Red Bull future remains uncertain
The future in Formula One of Red Bull and their sister team Toro Rosso remained uncertain amid much speculation on Friday as commercial ringmaster Bernie Ecclestone intervened.
Ecclestone held talks with Red Bull’s senior management, whose owner and boss Dietrich Mateschitz has made clear that he will pull them out of the sport if the team do not find a competitive engine supplier for next year.
After a further meeting with Mercedes, he was as enigmatic as ever, but suggested that Red Bull and Toro Rosso will still be on the Formula One grid in 2016.
Asked if he was certain that 22 cars would line up next year, he said: “Yes, for sure,” adding: “It’s all been sorted.”
However, Ecclestone also said he was not clear on what the outcome would be.
“I don’t know, honestly. I think enough has been said about these engines and I don’t want to make any more comments,” he told Sky Sports.
“I think it’s been cleared up. I haven’t spoken to Dietrich Mateschitz. He knows what he’s doing.”
Many paddock observers believe it is possible that Red Bull could return to Renault for a further year after being rejected by both Mercedes and Ferrari.
Mercedes said they did not want to supply them and Ferrari said they would not give them the same engines as those used by their own factory race team.
Red Bull boss Christian Horner said: “There are lots of discussions going on, but nothing is concluded, nothing is confirmed. Bernie has influence.
“He is a promoter, he wants Red Bull to be there — all the teams, Lotus included. He has been very helpful in trying to navigate a way through these issues.”
Red Bull have grown frustrated with Renault, who are in talks to buy the Lotus team, and have given notice that they will not be using them next year although they have a contract that runs to the end of 2017.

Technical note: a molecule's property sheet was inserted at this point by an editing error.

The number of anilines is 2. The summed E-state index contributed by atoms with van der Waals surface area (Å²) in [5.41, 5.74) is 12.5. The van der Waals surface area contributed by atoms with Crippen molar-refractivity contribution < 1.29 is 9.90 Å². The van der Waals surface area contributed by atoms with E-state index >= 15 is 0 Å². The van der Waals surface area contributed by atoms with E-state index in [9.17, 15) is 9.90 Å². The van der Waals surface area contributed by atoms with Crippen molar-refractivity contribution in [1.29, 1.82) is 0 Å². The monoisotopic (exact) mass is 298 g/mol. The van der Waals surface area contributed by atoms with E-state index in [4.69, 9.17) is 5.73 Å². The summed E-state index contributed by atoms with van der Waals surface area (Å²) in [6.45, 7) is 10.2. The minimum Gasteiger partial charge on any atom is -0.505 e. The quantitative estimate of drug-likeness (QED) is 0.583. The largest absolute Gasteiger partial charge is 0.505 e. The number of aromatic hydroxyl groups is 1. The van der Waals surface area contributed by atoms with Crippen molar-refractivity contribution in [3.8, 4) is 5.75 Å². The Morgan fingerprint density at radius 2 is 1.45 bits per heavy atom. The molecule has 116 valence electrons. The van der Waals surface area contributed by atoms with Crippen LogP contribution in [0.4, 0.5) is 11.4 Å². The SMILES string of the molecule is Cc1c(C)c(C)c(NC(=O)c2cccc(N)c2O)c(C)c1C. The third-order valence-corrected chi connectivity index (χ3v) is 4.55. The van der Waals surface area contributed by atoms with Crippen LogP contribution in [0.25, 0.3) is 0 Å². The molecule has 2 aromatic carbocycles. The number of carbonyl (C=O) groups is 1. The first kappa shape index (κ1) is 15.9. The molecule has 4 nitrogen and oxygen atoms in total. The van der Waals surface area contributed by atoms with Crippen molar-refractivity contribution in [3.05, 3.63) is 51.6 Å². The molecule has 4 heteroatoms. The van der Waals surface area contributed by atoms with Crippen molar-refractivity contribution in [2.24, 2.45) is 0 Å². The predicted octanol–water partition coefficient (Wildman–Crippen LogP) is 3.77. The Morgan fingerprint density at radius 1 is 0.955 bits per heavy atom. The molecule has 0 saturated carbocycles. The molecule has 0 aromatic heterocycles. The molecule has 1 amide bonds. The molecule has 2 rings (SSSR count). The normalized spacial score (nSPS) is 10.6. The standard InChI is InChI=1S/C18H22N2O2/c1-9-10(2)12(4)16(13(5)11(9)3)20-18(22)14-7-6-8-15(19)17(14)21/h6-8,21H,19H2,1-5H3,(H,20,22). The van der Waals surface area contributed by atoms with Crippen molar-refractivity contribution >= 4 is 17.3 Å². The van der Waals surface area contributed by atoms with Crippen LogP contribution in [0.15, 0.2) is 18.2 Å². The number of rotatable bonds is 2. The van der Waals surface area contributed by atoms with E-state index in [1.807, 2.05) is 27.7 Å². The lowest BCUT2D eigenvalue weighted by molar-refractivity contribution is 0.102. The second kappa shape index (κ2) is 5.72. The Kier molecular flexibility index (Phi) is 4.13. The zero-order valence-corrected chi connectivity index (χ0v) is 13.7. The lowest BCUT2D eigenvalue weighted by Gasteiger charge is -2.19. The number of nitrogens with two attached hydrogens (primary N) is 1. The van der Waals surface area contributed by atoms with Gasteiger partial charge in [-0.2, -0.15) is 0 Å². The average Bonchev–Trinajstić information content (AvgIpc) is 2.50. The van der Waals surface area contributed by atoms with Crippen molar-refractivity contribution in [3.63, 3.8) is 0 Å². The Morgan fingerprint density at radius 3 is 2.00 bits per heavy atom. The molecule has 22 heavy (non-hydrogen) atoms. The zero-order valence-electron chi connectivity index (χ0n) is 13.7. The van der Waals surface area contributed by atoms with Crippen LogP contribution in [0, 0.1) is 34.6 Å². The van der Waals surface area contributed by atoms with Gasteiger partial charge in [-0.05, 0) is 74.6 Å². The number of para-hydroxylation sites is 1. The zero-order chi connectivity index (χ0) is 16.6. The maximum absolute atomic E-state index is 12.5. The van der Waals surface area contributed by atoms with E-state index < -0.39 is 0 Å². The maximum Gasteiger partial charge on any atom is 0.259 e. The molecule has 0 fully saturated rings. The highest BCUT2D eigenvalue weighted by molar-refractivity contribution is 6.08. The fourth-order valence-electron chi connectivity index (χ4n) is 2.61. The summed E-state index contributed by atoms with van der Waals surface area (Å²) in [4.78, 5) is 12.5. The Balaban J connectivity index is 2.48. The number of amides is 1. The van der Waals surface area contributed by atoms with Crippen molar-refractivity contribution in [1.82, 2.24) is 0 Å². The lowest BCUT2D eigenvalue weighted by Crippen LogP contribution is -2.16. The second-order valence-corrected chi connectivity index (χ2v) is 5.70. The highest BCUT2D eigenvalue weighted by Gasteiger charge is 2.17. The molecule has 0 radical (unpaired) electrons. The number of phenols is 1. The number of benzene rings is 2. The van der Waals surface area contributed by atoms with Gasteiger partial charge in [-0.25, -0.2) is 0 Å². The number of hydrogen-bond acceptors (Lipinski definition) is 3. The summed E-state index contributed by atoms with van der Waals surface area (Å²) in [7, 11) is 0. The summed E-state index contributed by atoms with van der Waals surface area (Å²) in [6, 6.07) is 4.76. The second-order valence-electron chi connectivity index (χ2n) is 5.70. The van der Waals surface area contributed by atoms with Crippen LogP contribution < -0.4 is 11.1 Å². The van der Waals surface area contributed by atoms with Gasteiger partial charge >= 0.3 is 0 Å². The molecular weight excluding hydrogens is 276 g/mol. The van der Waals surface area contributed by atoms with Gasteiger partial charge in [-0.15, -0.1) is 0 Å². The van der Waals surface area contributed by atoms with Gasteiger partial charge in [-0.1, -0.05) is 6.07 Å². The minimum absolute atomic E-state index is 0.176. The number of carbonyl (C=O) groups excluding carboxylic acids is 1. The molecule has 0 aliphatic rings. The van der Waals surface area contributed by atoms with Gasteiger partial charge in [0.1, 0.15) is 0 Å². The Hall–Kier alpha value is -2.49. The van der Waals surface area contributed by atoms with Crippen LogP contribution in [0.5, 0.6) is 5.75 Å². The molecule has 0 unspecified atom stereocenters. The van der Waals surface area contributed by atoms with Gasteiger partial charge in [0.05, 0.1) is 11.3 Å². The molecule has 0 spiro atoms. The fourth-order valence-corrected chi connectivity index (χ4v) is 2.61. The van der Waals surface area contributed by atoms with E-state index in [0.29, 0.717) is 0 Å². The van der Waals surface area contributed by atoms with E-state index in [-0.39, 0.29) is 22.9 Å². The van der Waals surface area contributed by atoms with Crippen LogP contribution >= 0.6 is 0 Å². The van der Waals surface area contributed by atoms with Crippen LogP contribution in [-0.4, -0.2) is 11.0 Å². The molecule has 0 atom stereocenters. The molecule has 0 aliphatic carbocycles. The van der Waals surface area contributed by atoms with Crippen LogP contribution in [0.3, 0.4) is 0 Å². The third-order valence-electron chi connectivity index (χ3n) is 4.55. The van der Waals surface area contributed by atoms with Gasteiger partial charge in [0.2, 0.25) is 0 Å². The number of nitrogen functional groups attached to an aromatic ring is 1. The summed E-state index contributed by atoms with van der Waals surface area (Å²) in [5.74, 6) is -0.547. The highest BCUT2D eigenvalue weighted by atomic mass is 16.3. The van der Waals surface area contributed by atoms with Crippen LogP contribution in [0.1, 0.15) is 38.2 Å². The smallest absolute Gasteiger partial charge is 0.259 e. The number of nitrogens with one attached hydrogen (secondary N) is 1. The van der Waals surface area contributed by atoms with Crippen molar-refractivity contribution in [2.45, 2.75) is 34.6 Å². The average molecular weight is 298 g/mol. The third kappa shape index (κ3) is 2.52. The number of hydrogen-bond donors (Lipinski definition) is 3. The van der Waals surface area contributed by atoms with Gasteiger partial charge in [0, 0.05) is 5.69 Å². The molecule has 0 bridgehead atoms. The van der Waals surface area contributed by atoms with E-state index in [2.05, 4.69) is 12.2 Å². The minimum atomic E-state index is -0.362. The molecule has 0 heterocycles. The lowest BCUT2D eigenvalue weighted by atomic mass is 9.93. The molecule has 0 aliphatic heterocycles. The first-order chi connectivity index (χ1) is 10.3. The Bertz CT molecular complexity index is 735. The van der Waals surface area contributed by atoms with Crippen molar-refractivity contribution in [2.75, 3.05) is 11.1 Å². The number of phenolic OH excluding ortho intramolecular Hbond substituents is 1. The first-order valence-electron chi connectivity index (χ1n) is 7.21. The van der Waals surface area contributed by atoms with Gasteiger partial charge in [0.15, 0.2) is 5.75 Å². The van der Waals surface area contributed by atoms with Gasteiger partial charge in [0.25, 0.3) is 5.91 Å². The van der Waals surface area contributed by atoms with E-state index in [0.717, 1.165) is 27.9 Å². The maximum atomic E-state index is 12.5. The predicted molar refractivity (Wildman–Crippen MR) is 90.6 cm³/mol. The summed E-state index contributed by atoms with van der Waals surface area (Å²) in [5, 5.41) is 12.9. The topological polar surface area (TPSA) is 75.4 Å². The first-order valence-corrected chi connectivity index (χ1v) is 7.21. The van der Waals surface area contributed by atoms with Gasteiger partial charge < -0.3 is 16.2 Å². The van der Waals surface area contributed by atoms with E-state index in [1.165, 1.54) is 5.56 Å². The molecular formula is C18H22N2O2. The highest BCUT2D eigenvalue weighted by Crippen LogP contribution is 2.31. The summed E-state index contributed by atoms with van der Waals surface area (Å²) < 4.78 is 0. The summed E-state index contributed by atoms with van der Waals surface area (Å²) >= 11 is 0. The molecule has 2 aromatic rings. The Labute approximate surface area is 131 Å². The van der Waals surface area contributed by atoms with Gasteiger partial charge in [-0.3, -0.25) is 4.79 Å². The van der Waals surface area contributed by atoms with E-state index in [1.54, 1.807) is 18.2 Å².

Mercedes F1 boss Toto Wolff has made clear they are not interested. “The situation hasn’t changed,” he said. “We have decided not to pursue that option.”
Mercedes has instead agreed a deal to supply engines to the Manor Marussia team next season.
Red Bull’s Australian driver Daniel Ricciardo believes that staying with Renault may end up being one of his team’s best options for next year, but only if the French engines are more competitive than they have been this season.
“Obviously I want to be racing next year, I want a seat and I want to be on the grid,” said Ricciardo.
“But if someone said we’re going to be racing — but we’re going to be 16th — then maybe I don’t want to be racing.
“So, if they (Renault) can prepare something better than we’ve had this year, and it gives us a chance to fight further up the grid, then yes, it’s one of our better options for now.”
Red Bull team-mate Daniil Kvyat, preparing for his home race, was happy to leave the engines problem to his team.
“I have no idea about these talks with Renault, Ferrari, Mercedes, Lamborghini or whoever it is. We just have to be patient at this stage,” said the Russian.
Ferrari’s Sebastian Vettel, who won four world titles with Red Bull, said it would be a huge shock if they and Toro Rosso pulled out of F1.
“I have strong links to Red Bull and I know the team like the back of my hand,” he said.
“This is why I struggle to imagine them to pull out. I hope they will stay.”
Ferrari offered to supply Red Bull with engines that were a level below those of their own race team, as agreed with the Haas and Sauber teams, but Red Bull rejected that offer.